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As an alternative to POR 15, I am currently using DOM 16. (Less expensive than POR and available at NAPA)

The restoration shop that did some welding for me recommended it. It seems very much like POR 15. It is a bit thinner and tends to be more runny than POR, but I find if I do flat surfaces first and then vertical, is firms up a bit in the paint tray allowing easier use on verticals.

As with POR, I am using it as a binder resin with fibreglass cloth for patching holes. Seems to work well.

Product is made by Dominion Sureseal - They make a large number of autobody products.

This is a write up on the product (from Australia!) :

SMASH SUPPLIES :: Paint :: Dominion 16 Ultimate Rust Preventative Coating 1LT

I read up on Zinga and watched the video. Seems like a good product for it's intended purpose. When i worked in the chemical industry, we used a similar paint for steel chimney stacks. Seems more of an industrial/commercial product than one for DIYers?
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Last edited by Graham; 06-22-2013 at 03:42 PM.
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  #7  
Old 06-25-2013, 04:28 PM
jmk jmk is offline
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Just looked at the MSDS for DOM 16.

I agree that is similar to POR. It is a solventborne MDI, which is an aromatic isocyanate similar (or could be the same) as POR 15.

What they did is add what is called an "exempt" solvent. It is a solvent that does not count as a "VOC" because they supposedly do not create smog. The volume percent is discarded from the calculation for VOC's.

Make sure you wear a mask. The chemical formulae of the exempt solvents makes me nervous, and they tend to be very irritating.

Again, you need to try it out to see if it performs like POR. I think that this has a much better chance of working than the other moisture cure product.
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___________________________________________
2010 Toyota matrix
"cash for clunkers" took the van (at 18 yrs, 270,000mi)

'93 500 SEL
A bad addiction. Takes all of my cash.

'01 Chevy Prism
Made in my favorite auto plant--and easy to fix!

'12 Volvo S80 T6
Needed something that wasn't as hard to deal with as my bad addiction

'18 Mazda Miata
My '01 Prism is getting very, very old for an everyday car. No more boring cars for everyday transport!
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  #8  
Old 06-25-2013, 04:41 PM
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Quote:
Originally Posted by jmk View Post
Just looked at the MSDS for DOM 16.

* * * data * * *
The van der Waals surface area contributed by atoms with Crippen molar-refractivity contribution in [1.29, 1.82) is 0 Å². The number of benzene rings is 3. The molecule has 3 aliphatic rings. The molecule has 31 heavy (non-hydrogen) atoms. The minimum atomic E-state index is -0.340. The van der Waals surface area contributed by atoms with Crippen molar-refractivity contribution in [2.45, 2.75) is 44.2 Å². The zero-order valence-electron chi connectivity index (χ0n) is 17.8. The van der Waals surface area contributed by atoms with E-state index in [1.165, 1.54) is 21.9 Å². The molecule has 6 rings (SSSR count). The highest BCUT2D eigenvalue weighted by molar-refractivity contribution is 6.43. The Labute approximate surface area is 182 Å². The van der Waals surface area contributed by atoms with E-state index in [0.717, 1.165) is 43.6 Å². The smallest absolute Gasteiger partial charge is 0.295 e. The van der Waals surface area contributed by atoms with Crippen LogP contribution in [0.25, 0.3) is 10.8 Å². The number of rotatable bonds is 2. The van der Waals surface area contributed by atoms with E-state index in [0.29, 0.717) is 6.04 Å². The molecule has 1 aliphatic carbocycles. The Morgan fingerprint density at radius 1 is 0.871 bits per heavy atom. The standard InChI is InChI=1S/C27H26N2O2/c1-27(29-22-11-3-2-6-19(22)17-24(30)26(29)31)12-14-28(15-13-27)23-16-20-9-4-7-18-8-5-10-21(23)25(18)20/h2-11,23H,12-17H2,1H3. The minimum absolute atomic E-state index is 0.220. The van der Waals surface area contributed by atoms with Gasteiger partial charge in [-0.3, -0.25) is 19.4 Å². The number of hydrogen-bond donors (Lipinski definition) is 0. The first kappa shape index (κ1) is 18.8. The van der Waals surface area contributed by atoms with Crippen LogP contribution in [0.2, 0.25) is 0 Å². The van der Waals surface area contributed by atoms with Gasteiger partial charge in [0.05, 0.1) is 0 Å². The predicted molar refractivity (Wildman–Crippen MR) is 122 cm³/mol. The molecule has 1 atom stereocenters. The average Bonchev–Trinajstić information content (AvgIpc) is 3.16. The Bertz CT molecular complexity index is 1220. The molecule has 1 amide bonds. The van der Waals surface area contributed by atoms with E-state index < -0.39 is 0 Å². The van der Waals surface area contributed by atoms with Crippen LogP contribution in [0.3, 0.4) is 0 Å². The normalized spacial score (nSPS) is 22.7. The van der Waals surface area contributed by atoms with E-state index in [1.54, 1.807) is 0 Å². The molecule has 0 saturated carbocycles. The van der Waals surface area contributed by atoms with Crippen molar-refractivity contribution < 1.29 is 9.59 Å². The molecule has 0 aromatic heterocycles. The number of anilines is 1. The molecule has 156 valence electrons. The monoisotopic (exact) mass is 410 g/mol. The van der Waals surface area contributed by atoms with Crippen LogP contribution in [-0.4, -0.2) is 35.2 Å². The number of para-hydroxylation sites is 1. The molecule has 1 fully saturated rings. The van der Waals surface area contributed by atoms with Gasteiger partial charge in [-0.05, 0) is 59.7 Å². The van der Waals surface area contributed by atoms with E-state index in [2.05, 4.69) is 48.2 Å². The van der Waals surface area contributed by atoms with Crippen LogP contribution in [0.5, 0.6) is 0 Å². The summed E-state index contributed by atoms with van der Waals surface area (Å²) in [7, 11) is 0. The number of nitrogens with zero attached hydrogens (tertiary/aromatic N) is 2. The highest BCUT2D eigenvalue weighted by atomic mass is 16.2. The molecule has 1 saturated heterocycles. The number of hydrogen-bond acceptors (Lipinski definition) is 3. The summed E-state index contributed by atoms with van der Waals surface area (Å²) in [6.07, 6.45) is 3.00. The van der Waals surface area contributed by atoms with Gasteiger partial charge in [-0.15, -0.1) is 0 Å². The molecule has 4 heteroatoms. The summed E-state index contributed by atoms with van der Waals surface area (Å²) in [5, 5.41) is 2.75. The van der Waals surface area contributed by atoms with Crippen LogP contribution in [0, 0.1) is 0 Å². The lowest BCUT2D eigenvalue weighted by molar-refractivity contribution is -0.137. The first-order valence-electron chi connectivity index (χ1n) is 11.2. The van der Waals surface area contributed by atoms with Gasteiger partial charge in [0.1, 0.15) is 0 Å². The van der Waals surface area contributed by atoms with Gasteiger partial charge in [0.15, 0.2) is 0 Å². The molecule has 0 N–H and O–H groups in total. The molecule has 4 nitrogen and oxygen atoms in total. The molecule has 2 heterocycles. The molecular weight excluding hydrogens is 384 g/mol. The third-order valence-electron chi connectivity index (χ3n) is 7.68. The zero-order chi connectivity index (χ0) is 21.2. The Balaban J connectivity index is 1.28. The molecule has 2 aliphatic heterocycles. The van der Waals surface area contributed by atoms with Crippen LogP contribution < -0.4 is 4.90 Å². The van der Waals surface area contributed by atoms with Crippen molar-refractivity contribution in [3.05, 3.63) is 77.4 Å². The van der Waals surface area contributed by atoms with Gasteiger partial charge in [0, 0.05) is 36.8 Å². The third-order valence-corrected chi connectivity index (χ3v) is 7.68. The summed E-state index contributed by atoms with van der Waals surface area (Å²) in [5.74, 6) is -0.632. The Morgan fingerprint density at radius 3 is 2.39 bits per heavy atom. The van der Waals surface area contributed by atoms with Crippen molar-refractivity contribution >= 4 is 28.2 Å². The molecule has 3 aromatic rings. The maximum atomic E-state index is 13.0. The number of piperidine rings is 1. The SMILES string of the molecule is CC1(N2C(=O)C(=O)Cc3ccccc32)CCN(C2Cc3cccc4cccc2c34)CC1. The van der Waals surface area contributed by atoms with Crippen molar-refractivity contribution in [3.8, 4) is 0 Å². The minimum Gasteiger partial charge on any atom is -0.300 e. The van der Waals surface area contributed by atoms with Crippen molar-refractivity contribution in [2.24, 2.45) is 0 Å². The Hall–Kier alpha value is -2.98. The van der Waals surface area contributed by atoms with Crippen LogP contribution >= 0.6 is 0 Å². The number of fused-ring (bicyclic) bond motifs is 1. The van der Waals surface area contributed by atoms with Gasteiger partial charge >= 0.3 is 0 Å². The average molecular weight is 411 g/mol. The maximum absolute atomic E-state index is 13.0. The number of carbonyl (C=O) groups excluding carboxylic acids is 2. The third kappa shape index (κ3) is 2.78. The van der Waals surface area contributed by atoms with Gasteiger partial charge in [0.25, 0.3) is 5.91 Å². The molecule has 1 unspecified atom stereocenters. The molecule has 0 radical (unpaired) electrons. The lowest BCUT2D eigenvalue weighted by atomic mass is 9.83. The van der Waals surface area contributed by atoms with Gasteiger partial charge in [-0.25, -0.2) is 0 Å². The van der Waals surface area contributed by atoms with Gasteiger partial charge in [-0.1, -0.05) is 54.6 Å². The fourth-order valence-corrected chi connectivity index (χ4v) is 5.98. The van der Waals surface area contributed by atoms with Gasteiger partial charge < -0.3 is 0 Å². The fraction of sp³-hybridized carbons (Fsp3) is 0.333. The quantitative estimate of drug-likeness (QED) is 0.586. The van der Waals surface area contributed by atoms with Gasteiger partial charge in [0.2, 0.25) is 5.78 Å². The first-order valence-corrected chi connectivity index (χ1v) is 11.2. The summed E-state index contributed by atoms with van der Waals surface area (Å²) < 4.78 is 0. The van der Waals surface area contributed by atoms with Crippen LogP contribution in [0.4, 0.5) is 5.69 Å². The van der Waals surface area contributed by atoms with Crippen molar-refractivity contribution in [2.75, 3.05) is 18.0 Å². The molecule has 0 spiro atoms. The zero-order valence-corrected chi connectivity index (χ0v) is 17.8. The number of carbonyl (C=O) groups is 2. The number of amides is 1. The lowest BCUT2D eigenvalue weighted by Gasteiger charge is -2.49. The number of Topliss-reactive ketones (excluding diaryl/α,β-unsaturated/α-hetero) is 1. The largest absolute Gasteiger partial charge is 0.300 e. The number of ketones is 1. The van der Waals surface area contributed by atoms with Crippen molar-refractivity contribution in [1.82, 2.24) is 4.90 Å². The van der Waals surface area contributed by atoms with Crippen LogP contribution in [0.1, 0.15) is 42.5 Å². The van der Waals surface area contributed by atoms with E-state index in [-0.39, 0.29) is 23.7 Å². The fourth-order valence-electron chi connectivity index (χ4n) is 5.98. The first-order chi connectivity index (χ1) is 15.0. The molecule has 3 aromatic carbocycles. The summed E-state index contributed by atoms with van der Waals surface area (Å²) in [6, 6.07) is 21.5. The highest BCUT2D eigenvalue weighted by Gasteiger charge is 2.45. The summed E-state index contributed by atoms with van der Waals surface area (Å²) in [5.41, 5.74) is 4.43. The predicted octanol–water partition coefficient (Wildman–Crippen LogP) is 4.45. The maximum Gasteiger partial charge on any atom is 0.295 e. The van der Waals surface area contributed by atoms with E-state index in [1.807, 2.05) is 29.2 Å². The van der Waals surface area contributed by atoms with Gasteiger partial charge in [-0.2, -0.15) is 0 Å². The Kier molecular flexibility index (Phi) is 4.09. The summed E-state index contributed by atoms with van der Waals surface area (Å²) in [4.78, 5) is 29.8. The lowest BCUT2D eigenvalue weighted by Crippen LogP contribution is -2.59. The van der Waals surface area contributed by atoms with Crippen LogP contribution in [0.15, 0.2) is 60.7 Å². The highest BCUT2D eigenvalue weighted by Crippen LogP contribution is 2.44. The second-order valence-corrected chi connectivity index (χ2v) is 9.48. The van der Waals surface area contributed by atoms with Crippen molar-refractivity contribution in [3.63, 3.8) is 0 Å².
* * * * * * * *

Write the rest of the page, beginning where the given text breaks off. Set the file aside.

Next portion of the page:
Again, you need to try it out to see if it performs like POR. I think that this has a much better chance of working than the other moisture cure product.
Thanks for the analysis.

I have been using DOM16 on my current 300D repairs. I have used POR15 for about 22 years, so am familiar with it. DOM16 seems very similar, but it is slightly thinner. As a result, it runs more on vertical surfaces. Doing vertical surfaces last (after it starts to cure a bit) seems to solve that. Otherwise results look same as POR15. I am using it for painting as well as with fibreglass for closing smaller rust holes.

I was surprised to see all the other products that Dominion Sure Seal make and sell.
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Last edited by Graham; 06-25-2013 at 04:55 PM.
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  #9  
Old 06-25-2013, 04:59 PM
jmk jmk is offline
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try spraying "drier".(increase air in the air/paint ratio on your spray gun) Exempt solvents have a much slower evaporation rate, so that should explain the running in the paint.
__________________
___________________________________________
2010 Toyota matrix
"cash for clunkers" took the van (at 18 yrs, 270,000mi)

'93 500 SEL
A bad addiction. Takes all of my cash.

'01 Chevy Prism
Made in my favorite auto plant--and easy to fix!

'12 Volvo S80 T6
Needed something that wasn't as hard to deal with as my bad addiction

'18 Mazda Miata
My '01 Prism is getting very, very old for an everyday car. No more boring cars for everyday transport!
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  #10  
Old 07-06-2013, 09:44 AM
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Hey jmk and Graham,

..or anyone else who has a clue what a "solventborne MDI" is...

how bad is this stuff?